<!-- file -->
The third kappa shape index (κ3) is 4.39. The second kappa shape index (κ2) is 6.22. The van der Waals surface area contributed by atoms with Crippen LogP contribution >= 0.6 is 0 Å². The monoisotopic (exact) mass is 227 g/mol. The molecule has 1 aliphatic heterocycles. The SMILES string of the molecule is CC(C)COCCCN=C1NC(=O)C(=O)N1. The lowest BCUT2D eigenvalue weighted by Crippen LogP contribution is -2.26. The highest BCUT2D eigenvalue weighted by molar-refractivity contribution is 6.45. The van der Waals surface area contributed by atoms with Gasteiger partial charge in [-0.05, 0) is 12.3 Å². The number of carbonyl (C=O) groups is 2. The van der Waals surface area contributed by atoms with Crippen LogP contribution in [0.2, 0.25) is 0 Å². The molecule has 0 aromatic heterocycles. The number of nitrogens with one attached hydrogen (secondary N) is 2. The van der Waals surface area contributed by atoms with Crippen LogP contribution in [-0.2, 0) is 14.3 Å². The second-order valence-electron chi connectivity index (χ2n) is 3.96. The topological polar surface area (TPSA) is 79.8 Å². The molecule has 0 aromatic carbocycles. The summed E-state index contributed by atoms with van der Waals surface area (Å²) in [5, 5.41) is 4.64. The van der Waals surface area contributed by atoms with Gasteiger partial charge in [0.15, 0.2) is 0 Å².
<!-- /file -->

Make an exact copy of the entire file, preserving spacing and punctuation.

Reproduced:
The third kappa shape index (κ3) is 4.39. The second kappa shape index (κ2) is 6.22. The van der Waals surface area contributed by atoms with Crippen LogP contribution >= 0.6 is 0 Å². The monoisotopic (exact) mass is 227 g/mol. The molecule has 1 aliphatic heterocycles. The SMILES string of the molecule is CC(C)COCCCN=C1NC(=O)C(=O)N1. The lowest BCUT2D eigenvalue weighted by Crippen LogP contribution is -2.26. The highest BCUT2D eigenvalue weighted by molar-refractivity contribution is 6.45. The van der Waals surface area contributed by atoms with Gasteiger partial charge in [-0.05, 0) is 12.3 Å². The number of carbonyl (C=O) groups is 2. The van der Waals surface area contributed by atoms with Crippen LogP contribution in [0.2, 0.25) is 0 Å². The molecule has 0 aromatic heterocycles. The number of nitrogens with one attached hydrogen (secondary N) is 2. The van der Waals surface area contributed by atoms with Crippen LogP contribution in [-0.2, 0) is 14.3 Å². The second-order valence-electron chi connectivity index (χ2n) is 3.96. The topological polar surface area (TPSA) is 79.8 Å². The molecule has 0 aromatic carbocycles. The summed E-state index contributed by atoms with van der Waals surface area (Å²) in [5, 5.41) is 4.64. The van der Waals surface area contributed by atoms with Gasteiger partial charge in [0.15, 0.2) is 0 Å².